Adam, his partner and his infant child, all depended on his job to pay his rent.  However, loss of licence would mean loss of job.  Loss of job would inevitably mean a dramatic drop in income which would mean he would face, potentially, eviction.  Additionally, his infant son from his previous relationship lived a 4.5 hour drive away.  This meant that every other weekend he usually undertook a 9 hour return journey twice (to collect and return his son).  Without a licence it would not have been practical, by public transport, to collect and return his son over the course of a weekend due to the distance and cost of the journey.

Legal Advice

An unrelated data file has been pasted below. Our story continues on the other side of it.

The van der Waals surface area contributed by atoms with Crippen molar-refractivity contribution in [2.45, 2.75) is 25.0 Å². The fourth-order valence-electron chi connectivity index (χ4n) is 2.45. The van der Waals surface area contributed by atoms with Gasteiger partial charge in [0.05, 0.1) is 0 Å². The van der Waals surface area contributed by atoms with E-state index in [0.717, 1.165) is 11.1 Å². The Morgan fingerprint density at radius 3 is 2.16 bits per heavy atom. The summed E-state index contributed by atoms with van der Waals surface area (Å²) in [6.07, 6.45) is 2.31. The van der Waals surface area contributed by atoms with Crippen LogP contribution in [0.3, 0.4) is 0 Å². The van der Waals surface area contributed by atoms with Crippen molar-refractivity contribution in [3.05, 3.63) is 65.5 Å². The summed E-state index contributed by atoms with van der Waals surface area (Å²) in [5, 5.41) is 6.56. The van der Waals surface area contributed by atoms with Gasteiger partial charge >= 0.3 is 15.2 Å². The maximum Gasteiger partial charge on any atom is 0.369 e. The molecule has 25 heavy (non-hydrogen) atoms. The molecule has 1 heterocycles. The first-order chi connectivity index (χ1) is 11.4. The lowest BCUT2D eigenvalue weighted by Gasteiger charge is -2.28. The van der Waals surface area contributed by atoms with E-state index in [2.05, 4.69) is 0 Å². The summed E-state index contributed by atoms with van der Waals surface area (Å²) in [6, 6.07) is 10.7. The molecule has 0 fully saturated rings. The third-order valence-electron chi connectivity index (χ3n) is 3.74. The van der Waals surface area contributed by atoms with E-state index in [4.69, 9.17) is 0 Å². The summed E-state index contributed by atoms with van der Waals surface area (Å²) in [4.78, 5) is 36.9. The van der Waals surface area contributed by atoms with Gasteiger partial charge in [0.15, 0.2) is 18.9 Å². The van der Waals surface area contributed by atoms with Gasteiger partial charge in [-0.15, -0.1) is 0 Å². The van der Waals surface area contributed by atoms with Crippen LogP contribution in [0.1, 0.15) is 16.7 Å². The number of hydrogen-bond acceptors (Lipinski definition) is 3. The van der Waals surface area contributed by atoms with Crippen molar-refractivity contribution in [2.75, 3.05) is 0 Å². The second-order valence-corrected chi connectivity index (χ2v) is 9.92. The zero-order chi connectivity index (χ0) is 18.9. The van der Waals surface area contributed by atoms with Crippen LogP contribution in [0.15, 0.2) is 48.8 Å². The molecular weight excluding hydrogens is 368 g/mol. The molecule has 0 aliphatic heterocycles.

Adam’s situation, summarised above, is not unusual in that millions of motorists would lose their jobs if they lost their licences.   Often they are the main breadwinners in a family.  It is also very common for people to have to maintain relationships with children who no longer live locally and, indeed, to be required to help support them financially.  Therefore, in many respects, Adam’s situation was common. The courts are given guidelines to be cautious before making finding’s of ‘exceptional hardship in common situations such as where loss of job will occur.  Loss of job alone will often be an insufficient basis on which to mount an exceptional hardship submission.  However, there are many variables which cannot be controlled by the defence (such as how leniently or harshly the court will interpret the sentencing guidelines on the day).  Therefore, there was no way of knowing how likely it was that Adam’s case would be successful.  Thus, it is very important for the case to be prepared carefully and in the knowledge of the type of factors that the court is likely to find persuasive. Adam was advised he should obtain and bring to court certain documents which supported aspects of his case.